Despite the fact that the weather has not actually cooled off very much yet, Autumn is here and so is the typical fare of that season. Thick, creamy soups, meaty, luxurious stews, and savory, tender braises are always delicious, but I especially appreciate them during this time of year. One of my favorite cold-weather (and frankly, all-around) dishes is chili.
Chili is a dish that evokes a lot of passion in those that truly love it. I love chili in all its iterations and regional variations. According to the International Chili Society (yes, that is an actual organization) chili was created by cattle drivers in the Southwest. They state while it is difficult to substantiate these claims, there is obvious evidence of what they called “chili queens” who set up chili stands in San Antonio, Texas in the 1880’s (Sho Spaeth, Serious Eats 2/3/17). There is no single dish in American culture that is as hotly debated as chili.
Chili is the prototypical American dish by all standards. It’s hearty, its origins are steeped in immigrant culture, it varies greatly from region to region, and Americans are obsessed with it. (Just ask someone from Texas how they feel about putting beans in chili!) So let’s talk a little bit about the regional diversities that exist in America when it comes to chili.
Chili is a dish, not unlike BBQ, that is an American classic and quite a topic of debate depending on where you are in the country. If you are in Texas, chili is a dish of chunks of beef, slow-simmered in a red sauce that is spiced with cumin and chiles with not a bean anywhere to be seen. In Springfield, Illinois a version popularized by a man named Joe DeFrates is king. It is also spelled with two l’s. In DeFrates' version the sauce is tomato based and is spiked with Tabasco. The reputation is a huge point of pride among natives of Illinois as according to the ICS, DeFrates is the only person ever to win both the National and World Chilli Championships.
Cincinnati-style chili has its origins in Greek immigrants from New York bringing their Mediterranean spiced chili to the American palate. This version of chili relies on spices like allspice and cinnamon to stand out from the pack. The most glaring difference in Cincinnati-style chili are what the locals refer to as the “ways.” The “ways” range from 1-5. 1 is just chili, 2 means chili served on a plate of spaghetti, 3 adds cheese, 4 adds beans or onions, and 5 way chili adds both beans and onions.
In New Mexico, chili verde is the chili of choice. The meat is pork, tomatillos take the place of tomato products, and purists will tell you that chili verde must be made with the beloved Hatch chili. I could use this whole post to strictly talk about the regional versions of chili, but I’m running out of room and there’s a pretty good recipe I still want to include!
So let’s talk about my version of chili. By no means am I saying that this is the best version of chili, this is simply the recipe for chili I have developed over the last 10 or so years of trial and error. My style of chili is sort of a hybrid of styles. Ground chuck is my meat of choice due to its balanced marbling and well rounded flavor.
I also use a lot of fresh peppers as well as a couple of dried chiles. Among the fresh peppers are roasted poblanos (watch The Chopping Block's video for an excellent guide on how to roast a pepper).
I also generally opt to use canned beans as a time saver. Dried beans are an excellent ingredient if you have the time to handle them properly. Again, we have a great video on how to cook dried beans.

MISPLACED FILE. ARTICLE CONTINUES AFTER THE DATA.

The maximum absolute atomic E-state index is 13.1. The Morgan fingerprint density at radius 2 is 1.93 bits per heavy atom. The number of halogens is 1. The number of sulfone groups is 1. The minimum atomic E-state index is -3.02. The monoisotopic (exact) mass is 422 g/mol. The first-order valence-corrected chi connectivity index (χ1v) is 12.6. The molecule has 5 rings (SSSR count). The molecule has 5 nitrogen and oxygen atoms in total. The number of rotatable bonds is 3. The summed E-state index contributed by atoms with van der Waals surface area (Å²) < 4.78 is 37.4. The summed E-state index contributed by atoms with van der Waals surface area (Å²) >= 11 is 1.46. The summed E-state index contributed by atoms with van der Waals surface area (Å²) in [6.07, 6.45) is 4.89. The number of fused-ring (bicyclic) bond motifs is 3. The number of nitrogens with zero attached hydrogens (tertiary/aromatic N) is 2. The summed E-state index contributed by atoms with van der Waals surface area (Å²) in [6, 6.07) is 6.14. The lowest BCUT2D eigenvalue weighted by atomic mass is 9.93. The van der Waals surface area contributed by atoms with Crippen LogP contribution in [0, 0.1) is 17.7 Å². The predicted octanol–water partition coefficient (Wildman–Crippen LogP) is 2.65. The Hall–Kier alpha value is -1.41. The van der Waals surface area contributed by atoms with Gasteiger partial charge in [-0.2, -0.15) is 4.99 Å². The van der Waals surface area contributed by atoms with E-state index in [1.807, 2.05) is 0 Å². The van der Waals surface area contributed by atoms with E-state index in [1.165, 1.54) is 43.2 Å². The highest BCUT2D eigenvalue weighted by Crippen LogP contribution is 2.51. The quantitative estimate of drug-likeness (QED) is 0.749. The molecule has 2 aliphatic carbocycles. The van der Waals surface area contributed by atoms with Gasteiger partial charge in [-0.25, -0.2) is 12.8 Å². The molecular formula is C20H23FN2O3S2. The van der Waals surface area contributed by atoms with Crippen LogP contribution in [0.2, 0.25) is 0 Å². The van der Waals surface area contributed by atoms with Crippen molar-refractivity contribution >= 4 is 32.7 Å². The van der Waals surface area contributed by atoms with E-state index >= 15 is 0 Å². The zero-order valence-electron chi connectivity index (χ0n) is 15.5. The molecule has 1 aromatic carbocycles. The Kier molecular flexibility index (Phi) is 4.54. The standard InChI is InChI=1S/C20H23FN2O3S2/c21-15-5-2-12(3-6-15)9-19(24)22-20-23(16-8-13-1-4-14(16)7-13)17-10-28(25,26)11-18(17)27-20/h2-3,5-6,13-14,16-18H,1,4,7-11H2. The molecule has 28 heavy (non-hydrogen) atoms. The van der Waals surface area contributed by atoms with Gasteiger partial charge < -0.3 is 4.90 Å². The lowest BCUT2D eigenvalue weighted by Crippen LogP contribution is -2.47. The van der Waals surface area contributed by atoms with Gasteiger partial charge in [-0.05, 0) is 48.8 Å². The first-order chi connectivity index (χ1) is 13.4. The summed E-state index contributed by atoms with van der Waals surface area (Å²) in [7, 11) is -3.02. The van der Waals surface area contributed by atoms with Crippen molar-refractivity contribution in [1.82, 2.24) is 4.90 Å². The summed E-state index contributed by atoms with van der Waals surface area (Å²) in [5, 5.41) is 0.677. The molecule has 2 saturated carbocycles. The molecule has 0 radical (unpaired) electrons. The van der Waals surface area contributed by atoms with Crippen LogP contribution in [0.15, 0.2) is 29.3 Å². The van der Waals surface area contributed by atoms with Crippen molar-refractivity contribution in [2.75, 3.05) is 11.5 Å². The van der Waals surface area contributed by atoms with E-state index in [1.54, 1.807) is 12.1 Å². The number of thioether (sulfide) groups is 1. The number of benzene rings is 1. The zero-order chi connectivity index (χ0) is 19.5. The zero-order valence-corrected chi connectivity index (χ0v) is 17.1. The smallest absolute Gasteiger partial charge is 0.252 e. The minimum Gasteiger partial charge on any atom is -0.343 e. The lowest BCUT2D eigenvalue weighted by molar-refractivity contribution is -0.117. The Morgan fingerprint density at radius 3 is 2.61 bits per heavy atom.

The dried chiles get steeped in hot water and blended and serve as part of the base of this chili. The most important ingredient in my chili is the beer! Both for the dish and the cook, the beer helps to deglaze the pan and it also keeps the cook happy during the cooking process.
I urge you to try this recipe the next time you want a hearty dish to warm you up on a cold night. If you’re interested in more cold weather dishes be sure to check out The Art of Braising Boot Camp on Friday January 4, 2020 at The Merchandise Mart.
Matt’s 6-Pepper Chili
2 pounds ground chuck
1 yellow onion, diced
1 jalapeno, diced
2 serrano peppers, diced
1 Anaheim chile, diced
1 poblano roasted, peeled, and diced
1 24 oz. can beer (I used Modelo, but any lighter-style beer is fine.)
4 cloves garlic, minced
1 Tablespoon ground cumin
4 dried guajillo peppers, split and de-seeded
6 chiles de arbor, split and de-seeded
1 28 oz. can diced tomatoes
2 28 oz. cans crushed tomatoes
1 28 oz. can kidney beans, drained but not rinsed
1 28 oz. can black beans, drained but not rinsed
1 Tablespoon canola oil
Salt and pepper to taste
Shredded cheddar cheese
Diced yellow onion
1. Heat a large pot over high heat and add the canola oil.
2. Working in batches, brown the ground chuck with a pinch of salt and a few grinds of black pepper until well-colored and getting crispy, about 5 minutes per batch. Remove to a strainer set inside a bowl. Set aside.
3. Lower the heat to medium and add 1 Tablespoon of the reserved beef fat in the bowl and sweat the onion, jalapeño, serranos, Anaheim, and poblano until softened, about 15-20 minutes.
4. Add the garlic and cook 3-4 minutes.
5. Deglaze the pan with the beer (save a few sips for the cook!) and using a wooden spoon, scrape any browned bits from the bottom of the pan. Reduce the beer until the pan is almost dry.
6. While the beer reduces, steep the dried guajillos and chiles de arbol in a blender or a food processor until rehydrated and softened, about 15 minutes. Blend well.
7. Return the beef to the pot and add the diced tomatoes, crushed tomatoes, pureed chilis and cumin. Reduce to a simmer and cook 1 hour to allow flavors to develop and marry.
8. Add kidney beans and black beans and simmer an additional 30-40 minutes.
9. Serve hot with the garnishes of your choice.